Thursday, November 29, 2012

Travelling companions

So I'm back after a hectic trip to London, made more chaotic by the inevitable rail delays because of the awful flooding in northern England. Getting there a few hours late is nothing compared to having your home or livelihood threatened or destroyed by rising flood waters.

On Monday I left Edinburgh at 11:30 in order to get to London at 15:54 and on to my meeting at Westminster at 18:00. The weather was dark, wet and gloomy and by the time we arrived in  Newcastle, the conductor's announcements were becoming increasingly pessimistic. Twitter had tales of replacement buses and being decanted off one train and on to another after much hanging around on cold, dark, wet railway stations. It seemed only chaos and misery were ahead.

Very luckily, our train was the one that people were decanted on to. Sadly, there weren't enough seats or luggage room for everyone who joined us.

My seat was at a table with a guy who spent most of the journey going through his iTunes library and ignoring what was going on. Opposite was a very bright and smiley 8 month old baby boy called Cooper, travelling to see  family with his Mum and Granny. They live four doors down from the shop on the Black Isle where we buy our groceries when we're on holiday so it was great to chat about the area and all sorts of other things. Little Cooper was a delight and showed a great deal more patience than many of the adults on the train. I found myself getting riled at one woman who kept telling this toddler she was with that she was going to smack her. The toddler was not even making a noise and was being pretty good, considering. I found the threats of physical violence towards a child much more irritating.

As I was getting ready to leave the train, two hours late in Kings Cross,  I saw a friend of mine, known to some as the Minister for Sinister, slumbering at the other end of the carriage. I thought I'd have a wee bit of fun, so rang his mobile. When he answered, he was completely freaked out by hearing my voice next to him and coming through his phone. He really jumped. I am quite proud of myself for out-creeping him for the first and probably only time ever.

We arrived at 17:54. My meeting was due to start in Parliament at 18:00. I reckoned that I'd be about half an hour late. I didn't reckon with a queue to get into Parliament that was about half an hour long so I arrived far too late. However, some good chat took place in the pub afterwards so not all was lost. I had never been in St Stephen's pub across the road from Parliament, on the same side of the road as the Westminster tube station. It's lovely - and the very nice young man behind the bar now knows how to pronounce "Glenmorangie" correctly.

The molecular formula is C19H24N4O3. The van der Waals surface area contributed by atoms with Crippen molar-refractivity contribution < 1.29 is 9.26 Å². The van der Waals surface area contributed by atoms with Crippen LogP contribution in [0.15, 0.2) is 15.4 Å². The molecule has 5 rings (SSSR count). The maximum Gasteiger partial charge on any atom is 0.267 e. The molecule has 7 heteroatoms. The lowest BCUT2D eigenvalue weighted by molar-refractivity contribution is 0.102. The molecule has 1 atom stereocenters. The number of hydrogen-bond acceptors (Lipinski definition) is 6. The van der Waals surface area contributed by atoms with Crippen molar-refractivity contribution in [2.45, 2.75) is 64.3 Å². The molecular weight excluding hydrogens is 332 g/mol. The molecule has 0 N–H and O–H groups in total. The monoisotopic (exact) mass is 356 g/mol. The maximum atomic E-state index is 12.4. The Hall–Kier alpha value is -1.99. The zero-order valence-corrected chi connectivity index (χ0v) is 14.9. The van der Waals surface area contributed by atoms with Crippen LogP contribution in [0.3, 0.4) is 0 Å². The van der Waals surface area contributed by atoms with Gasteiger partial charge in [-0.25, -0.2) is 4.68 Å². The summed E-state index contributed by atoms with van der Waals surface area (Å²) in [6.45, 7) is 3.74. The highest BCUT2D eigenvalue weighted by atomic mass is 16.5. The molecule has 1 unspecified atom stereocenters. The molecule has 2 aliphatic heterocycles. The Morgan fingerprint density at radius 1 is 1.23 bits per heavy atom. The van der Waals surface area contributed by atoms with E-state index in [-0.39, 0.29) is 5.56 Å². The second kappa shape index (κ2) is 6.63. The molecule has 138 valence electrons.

I left King's Cross yesterday at 10 am ( having been up till nearly 2 at a fantastic party). On that journey, I was really lucky to have really lovely women to chat to. The three of us seemed to click and were soon putting the world to rights, talking about politics, religion, kids, all sorts. You're not supposed to discuss these controversial things, especially with complete strangers,  but I'm all in favour of it - the more people try to understand each other, even when they disagree, the better, in my book. One was heading up north for work, the other to see family with her gorgeous, dimply, smiley 7 month old, Lennox, who delighted us all. Again we were delayed, by an hour this time and he was just such a sunny, cute little thing who was completely unfazed by his confinement. It also turns out that one of them may have been at Braemar Youth Hostel in 1985 when I had my Summer job there. Small world, or what? Anyway, I am extremely grateful to my travelling companions for making the journey so pleasant.

By the time we arrived in York, there was only one train per hour being allowed in each direction. We were very lucky in that it was our train, with quite a slight delay, which was that one. The people from the 9:30 train had been left on a freezing cold platform to await for our arrival and they then faced a three hour journey north with no seat. I have to say, though, they were

The train fell silent when we passed through the areas worst affected by the flooding in Yorkshire andnear Darlington. Seeing buildings and trees half submerged made us all think about the lives affected. It really was devastating. The Government really has to get a deal on the flood insurance sorted as soon as possible. Going through it is bad enough. Making these people face the prospect, possibly the inevitable prospect, of it happening again without insurance is unthinkable. Our delayed journey is over. Their ordeal is far from it.

I'll tell you some more about what else I got up to in London later. Those who were also at the party can rest easy - what happened at the Ministry of Sound stays at the Ministry of Sound.

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